the relief available for the enterprise investment scheme to 30%, encouraging further investment in small and growing businesses; clause 9 doubles the lifetime limit on entrepreneurs’ relief from £5 million to £10 million; and clause 43 raises the rate of research and development tax credits for small and medium-sized enterprises to 200%. As we announced in the Budget, from next year it will rise again to 225%, providing real support for small firms investing in research and development.
Small and medium-sized enterprises are the driving force behind the recovery. They employ 60% of Britain’s work force, and contribute to about 50% of all output. Their success will help to define the future of our economy. The last Government planned to increase the small profits rate of corporation tax, but we have chosen to do the opposite. Clause 6 will reduce the rate paid by small businesses to just 20%. The Budget also revealed that we would continue to provide business rate relief for small firms for another year, which will support growing businesses up and down the country.
Geoffrey Robinson (Coventry North West, Labour)
Many firms will, of course, be grateful for the reduction in corporation tax, but will not the slashing of investment allowances go a long way towards offsetting any benefit that might have been gained by small companies in particular? According to the Institute for Fiscal Studies, the real beneficiaries of both measures will be the less capital-intensive service sector,
“historically typified by the financial sector”,
rather than the small companies that export and depend on investment which the Chief Secretary is seeking to help.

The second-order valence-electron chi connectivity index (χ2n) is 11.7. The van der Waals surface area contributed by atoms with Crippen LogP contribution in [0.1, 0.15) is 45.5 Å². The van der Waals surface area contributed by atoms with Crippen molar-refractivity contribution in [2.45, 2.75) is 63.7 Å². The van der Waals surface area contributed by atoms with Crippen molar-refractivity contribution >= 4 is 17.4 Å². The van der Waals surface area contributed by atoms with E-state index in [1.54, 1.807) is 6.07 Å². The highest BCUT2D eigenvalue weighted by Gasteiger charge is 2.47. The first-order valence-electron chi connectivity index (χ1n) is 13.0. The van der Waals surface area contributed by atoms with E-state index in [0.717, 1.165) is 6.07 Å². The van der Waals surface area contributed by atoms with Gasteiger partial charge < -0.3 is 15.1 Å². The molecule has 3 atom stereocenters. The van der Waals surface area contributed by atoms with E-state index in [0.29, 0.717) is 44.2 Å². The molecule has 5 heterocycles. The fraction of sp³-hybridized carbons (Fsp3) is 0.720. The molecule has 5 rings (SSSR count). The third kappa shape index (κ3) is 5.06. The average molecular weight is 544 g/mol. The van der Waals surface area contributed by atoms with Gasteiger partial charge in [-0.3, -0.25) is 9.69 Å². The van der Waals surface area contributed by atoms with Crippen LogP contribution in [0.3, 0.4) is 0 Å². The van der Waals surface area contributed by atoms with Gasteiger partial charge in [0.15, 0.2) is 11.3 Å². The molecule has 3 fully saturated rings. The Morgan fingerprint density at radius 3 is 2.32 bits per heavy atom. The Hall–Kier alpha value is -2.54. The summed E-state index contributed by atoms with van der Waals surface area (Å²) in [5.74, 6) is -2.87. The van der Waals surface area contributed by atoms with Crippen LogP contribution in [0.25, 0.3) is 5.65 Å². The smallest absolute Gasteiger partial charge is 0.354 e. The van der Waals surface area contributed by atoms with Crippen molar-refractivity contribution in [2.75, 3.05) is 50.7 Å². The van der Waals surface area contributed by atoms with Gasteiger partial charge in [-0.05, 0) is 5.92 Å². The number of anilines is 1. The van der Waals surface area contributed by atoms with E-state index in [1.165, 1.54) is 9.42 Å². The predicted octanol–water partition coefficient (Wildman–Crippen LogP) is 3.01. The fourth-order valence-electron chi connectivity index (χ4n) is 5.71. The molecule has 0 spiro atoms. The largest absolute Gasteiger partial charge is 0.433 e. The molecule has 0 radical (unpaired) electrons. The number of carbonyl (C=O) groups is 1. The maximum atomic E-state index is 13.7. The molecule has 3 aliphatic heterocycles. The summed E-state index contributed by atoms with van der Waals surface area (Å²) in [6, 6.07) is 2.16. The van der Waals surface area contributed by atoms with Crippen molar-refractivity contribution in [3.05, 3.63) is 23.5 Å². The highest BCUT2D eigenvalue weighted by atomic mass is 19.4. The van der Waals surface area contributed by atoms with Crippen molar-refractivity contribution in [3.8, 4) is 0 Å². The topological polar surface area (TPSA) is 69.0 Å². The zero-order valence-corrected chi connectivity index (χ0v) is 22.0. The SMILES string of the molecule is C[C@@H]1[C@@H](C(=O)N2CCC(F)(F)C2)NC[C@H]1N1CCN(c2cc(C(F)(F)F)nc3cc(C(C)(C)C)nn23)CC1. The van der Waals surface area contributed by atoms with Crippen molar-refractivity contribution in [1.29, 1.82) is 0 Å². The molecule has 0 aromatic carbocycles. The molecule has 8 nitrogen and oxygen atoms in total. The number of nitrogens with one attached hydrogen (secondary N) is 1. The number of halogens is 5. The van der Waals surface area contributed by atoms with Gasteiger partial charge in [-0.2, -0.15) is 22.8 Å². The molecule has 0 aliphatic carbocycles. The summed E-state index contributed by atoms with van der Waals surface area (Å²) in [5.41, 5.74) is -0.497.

I believe that the reduction in corporation tax will benefit businesses in all sectors. As for the question of capital allowances, the changes in relation to short-life assets have been welcomed throughout the business community, and particularly by the Engineering Employers Federation.
In 2007 the last Government reduced the writing down allowances from 25% to 20%, and we are reducing them from 20% to 18%. That is a balanced move which will ensure that firms in all sectors, including manufacturing, benefit from the new corporation tax environment that we are introducing.
Angela Eagle (Wallasey, Labour)
The Chief Secretary has mentioned small business. It is clearly agreed throughout the House that the SME sector will make a vital contribution to future growth in the economy. Does it worry him that, once again, it has been demonstrated that lending to small business fell in the first quarter of this year, despite the attempts to boost it in Project Merlin? What is he going to do about that?
Of course I am worried if lending to small businesses is falling. The Merlin agreement, which we announced at the end of February, was an agreement with the major United Kingdom banks to secure an additional £10 billion of lending to small businesses this year. We will monitor the position, the figures will be made available, and we will watch the banks